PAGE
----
11. Initial occupational exposure to lead

    Energy Technology Data Exchange (ETDEWEB)

    Forni, A.; Cambiaghi, G.; Secchi, G.C.

    1976-01-01

    Serial chromosome and biochemical studies were carried out in 11 subjects before and during initial occupational exposure to moderate quantities of lead fumes in a storage battery plant. The rate of abnormal metaphases, mostly with chromatid and one-break chromosome aberrations, was approximately doubled after one month of work; it further increased after two months of work; remained in this range up to seven months of exposure; and then tended to decrease somewhat. Blood lead levels increased progressively in the first few months, then reached a steady state. Urinary lead and coproporphyrin levels increased sharply after one month of work, while urinary delta-aminolevulinic acid (ALA) levels increased moderately. The ALA dehydratase (ALAD) activity of red blood cells (RBCs) was reduced to almost 50 percent of the initial values after one month, decreased further in subsequent months, and remained decreased through the remainder of the study.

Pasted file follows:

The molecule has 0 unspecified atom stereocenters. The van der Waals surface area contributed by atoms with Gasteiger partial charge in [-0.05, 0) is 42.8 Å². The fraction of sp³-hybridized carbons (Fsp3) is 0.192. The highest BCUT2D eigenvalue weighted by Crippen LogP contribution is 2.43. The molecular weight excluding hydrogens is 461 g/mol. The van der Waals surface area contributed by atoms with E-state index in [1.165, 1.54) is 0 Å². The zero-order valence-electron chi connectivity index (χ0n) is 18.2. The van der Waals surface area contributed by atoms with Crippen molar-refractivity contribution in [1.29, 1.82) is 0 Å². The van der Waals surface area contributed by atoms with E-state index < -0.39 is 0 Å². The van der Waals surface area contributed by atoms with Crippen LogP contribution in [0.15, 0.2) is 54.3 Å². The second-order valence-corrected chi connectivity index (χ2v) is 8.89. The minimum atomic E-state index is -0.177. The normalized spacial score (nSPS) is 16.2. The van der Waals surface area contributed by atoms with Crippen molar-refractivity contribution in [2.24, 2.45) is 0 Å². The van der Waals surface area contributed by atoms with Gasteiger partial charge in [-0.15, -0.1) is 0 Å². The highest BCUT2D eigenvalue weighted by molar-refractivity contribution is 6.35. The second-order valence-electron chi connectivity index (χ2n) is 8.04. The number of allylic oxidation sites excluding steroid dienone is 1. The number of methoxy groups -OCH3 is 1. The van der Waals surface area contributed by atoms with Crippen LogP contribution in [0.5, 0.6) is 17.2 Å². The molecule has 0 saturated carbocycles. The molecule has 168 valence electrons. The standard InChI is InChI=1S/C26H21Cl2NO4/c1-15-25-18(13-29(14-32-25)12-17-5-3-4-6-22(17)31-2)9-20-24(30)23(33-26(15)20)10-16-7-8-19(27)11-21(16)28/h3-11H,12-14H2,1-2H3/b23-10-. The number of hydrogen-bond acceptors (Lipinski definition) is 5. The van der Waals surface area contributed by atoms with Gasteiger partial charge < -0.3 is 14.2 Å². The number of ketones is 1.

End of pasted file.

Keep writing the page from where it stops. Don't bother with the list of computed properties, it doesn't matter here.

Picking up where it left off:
12. Multiclass gene selection using Pareto-fronts.

    Science.gov (United States)

    Rajapakse, Jagath C; Mundra, Piyushkumar A

    2013-01-01

    Filter methods are often used for selection of genes in multiclass sample classification by using microarray data. Such techniques usually tend to bias toward a few classes that are easily distinguishable from other classes due to imbalances of strong features and sample sizes of different classes. It could therefore lead to selection of redundant genes while missing the relevant genes, leading to poor classification of tissue samples. In this manuscript, we propose to decompose multiclass ranking statistics into class-specific statistics and then use Pareto-front analysis for selection of genes. This alleviates the bias induced by class intrinsic characteristics of dominating classes. The use of Pareto-front analysis is demonstrated on two filter criteria commonly used for gene selection: F-score and KW-score. A significant improvement in classification performance and reduction in redundancy among top-ranked genes were achieved in experiments with both synthetic and real-benchmark data sets.